UK involves itself in the manufacture of chemical products and in food processing services. In India, the local industries deal mainly with household manufacturing services and this creates an effective supply chain with the foreign investors. The privatization of some of the major public sectors led to the increased production of the highly marketable consumer goods and this will help the UK’s industries to take advantage of this favorable markets. Chad, on the other hand, mainly relies on foreign aid and has not much established its local industries. Apart from the oil sector that is slowly taking root in the country’s economy, most of the other local industries are not developed. This would mean that UK’s investment in Chad would make UK to develop new infrastructures that will enable the development of the manufacturing sector. Chad is under-developed in its industrial sector and hence greater capital will be incurred in investing in a sector that has not been locally developed (Abdallah 2001).

The growth of the business sector mainly information technology has enabled specialization in labor and well skilled workers (Dunning 1998). This implies that through this growth, UK would not need to obtain labor from external sources and this will minimize the labor costs. Hence, the supply of skilled labor in India is more sufficient to cater for the upcoming manufacturing industries than in Chad, where most of the population is poor and there are lower levels of skilled labor. Information technology is likely to enable UK’s manufacturing industries’ technology to adapt to the existing economic conditions in India. This means that UK will not have to incur large amounts of expenses in implementing their technology in the foreign investments in India. In Chad, oil production is the major activity in the industrial sector. The technology is still not developed and the country mostly relies on foreign donors for the production of oil and this means that the country has not been able to develop its own technology. Investing in the country would mean that UK imports technology from its home country or from the other developed countries and this would result in the industries have higher production costs.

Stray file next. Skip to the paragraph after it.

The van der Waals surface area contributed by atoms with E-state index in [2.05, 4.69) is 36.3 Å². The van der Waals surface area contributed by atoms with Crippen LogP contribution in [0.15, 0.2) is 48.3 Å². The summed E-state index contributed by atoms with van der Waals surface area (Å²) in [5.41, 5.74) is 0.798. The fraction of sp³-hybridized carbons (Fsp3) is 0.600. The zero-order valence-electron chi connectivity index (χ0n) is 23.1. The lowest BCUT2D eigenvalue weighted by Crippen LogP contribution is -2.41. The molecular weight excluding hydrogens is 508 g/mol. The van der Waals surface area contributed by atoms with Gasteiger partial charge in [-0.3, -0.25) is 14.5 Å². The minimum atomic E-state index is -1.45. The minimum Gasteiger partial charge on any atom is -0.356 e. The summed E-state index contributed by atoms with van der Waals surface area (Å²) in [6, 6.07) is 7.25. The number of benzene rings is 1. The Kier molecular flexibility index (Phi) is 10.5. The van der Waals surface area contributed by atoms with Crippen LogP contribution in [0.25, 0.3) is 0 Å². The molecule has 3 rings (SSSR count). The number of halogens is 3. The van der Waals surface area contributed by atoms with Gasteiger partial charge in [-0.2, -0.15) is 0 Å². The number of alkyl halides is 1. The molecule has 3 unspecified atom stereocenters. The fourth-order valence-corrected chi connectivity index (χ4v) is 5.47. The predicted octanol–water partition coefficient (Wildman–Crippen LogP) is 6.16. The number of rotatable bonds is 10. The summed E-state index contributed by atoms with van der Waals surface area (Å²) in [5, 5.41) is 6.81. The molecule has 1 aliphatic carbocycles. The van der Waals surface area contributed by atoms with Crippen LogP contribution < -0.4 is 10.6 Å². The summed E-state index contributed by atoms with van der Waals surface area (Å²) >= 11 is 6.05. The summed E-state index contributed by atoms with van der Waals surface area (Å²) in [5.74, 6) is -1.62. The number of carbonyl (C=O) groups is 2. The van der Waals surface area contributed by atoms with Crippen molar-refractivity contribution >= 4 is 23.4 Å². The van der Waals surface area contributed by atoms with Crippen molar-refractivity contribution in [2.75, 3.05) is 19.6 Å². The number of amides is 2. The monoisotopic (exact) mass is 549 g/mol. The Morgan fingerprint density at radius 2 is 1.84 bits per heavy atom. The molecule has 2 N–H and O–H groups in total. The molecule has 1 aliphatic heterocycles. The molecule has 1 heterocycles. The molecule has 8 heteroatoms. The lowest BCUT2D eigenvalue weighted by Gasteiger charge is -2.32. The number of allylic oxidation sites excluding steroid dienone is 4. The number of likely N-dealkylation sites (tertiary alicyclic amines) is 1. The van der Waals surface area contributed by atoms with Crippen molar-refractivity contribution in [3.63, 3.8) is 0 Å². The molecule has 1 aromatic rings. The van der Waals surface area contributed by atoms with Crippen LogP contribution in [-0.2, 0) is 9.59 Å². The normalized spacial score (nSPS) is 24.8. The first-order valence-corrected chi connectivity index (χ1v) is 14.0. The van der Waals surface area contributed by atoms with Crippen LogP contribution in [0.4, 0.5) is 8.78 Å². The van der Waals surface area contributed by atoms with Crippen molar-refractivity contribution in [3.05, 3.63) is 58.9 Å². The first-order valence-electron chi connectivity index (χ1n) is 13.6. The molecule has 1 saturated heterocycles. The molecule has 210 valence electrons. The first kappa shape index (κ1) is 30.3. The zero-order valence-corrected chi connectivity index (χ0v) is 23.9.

Hence, with these factors, the Porter Diamond’s theory may be used to show that India has competitive advantage over Chad and UK would more suitably invest in India than in Chad. The most appropriate form of investment in India would be through joint ventures. Since the country has already established its own local industries, the way to successfully invest in the economy would be to join the already existing manufacturing industries and exploit the country’s resources together (House 2004). The government of India also requires that a foreign company has to be owned by Indians by at least 50% and this way the company would be considered to be Indian equity (Dunning 1998). This makes joint ventures to be most appropriate. Joint ventures with the local companies will also enable the foreign company to have full access to the country’s resources in terms of labor, raw materials and the financial incentives.

Key strategic issues the MD needs to be aware of in respect of the investment in India

Cultural differences and implications of the FDI